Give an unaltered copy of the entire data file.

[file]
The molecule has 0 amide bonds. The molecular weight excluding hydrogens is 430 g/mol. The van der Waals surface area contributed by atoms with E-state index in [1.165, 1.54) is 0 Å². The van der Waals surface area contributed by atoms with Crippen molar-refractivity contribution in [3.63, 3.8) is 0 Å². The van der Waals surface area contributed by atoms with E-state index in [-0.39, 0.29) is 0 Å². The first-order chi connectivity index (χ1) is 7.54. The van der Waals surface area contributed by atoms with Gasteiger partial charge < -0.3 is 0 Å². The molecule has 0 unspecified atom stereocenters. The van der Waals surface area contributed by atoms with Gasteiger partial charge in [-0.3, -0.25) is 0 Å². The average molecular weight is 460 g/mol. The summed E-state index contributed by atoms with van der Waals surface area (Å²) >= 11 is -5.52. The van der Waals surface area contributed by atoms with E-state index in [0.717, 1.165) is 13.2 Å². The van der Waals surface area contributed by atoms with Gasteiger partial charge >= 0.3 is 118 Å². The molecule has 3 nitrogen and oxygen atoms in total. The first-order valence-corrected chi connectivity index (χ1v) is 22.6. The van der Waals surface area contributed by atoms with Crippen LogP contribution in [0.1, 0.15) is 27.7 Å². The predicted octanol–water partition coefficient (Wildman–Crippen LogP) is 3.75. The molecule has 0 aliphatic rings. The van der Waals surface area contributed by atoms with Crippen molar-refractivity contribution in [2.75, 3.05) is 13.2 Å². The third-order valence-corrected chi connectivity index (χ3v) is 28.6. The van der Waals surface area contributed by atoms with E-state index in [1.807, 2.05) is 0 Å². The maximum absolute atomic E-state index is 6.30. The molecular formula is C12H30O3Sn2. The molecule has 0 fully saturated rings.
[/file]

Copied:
The molecule has 0 amide bonds. The molecular weight excluding hydrogens is 430 g/mol. The van der Waals surface area contributed by atoms with E-state index in [1.165, 1.54) is 0 Å². The van der Waals surface area contributed by atoms with Crippen molar-refractivity contribution in [3.63, 3.8) is 0 Å². The van der Waals surface area contributed by atoms with E-state index in [-0.39, 0.29) is 0 Å². The first-order chi connectivity index (χ1) is 7.54. The van der Waals surface area contributed by atoms with Gasteiger partial charge < -0.3 is 0 Å². The molecule has 0 unspecified atom stereocenters. The van der Waals surface area contributed by atoms with Gasteiger partial charge in [-0.3, -0.25) is 0 Å². The average molecular weight is 460 g/mol. The summed E-state index contributed by atoms with van der Waals surface area (Å²) >= 11 is -5.52. The van der Waals surface area contributed by atoms with E-state index in [0.717, 1.165) is 13.2 Å². The van der Waals surface area contributed by atoms with Gasteiger partial charge >= 0.3 is 118 Å². The molecule has 3 nitrogen and oxygen atoms in total. The first-order valence-corrected chi connectivity index (χ1v) is 22.6. The van der Waals surface area contributed by atoms with Crippen LogP contribution in [0.1, 0.15) is 27.7 Å². The predicted octanol–water partition coefficient (Wildman–Crippen LogP) is 3.75. The molecule has 0 aliphatic rings. The van der Waals surface area contributed by atoms with Crippen molar-refractivity contribution in [2.75, 3.05) is 13.2 Å². The third-order valence-corrected chi connectivity index (χ3v) is 28.6. The van der Waals surface area contributed by atoms with E-state index in [1.807, 2.05) is 0 Å². The maximum absolute atomic E-state index is 6.30. The molecular formula is C12H30O3Sn2. The molecule has 0 fully saturated rings.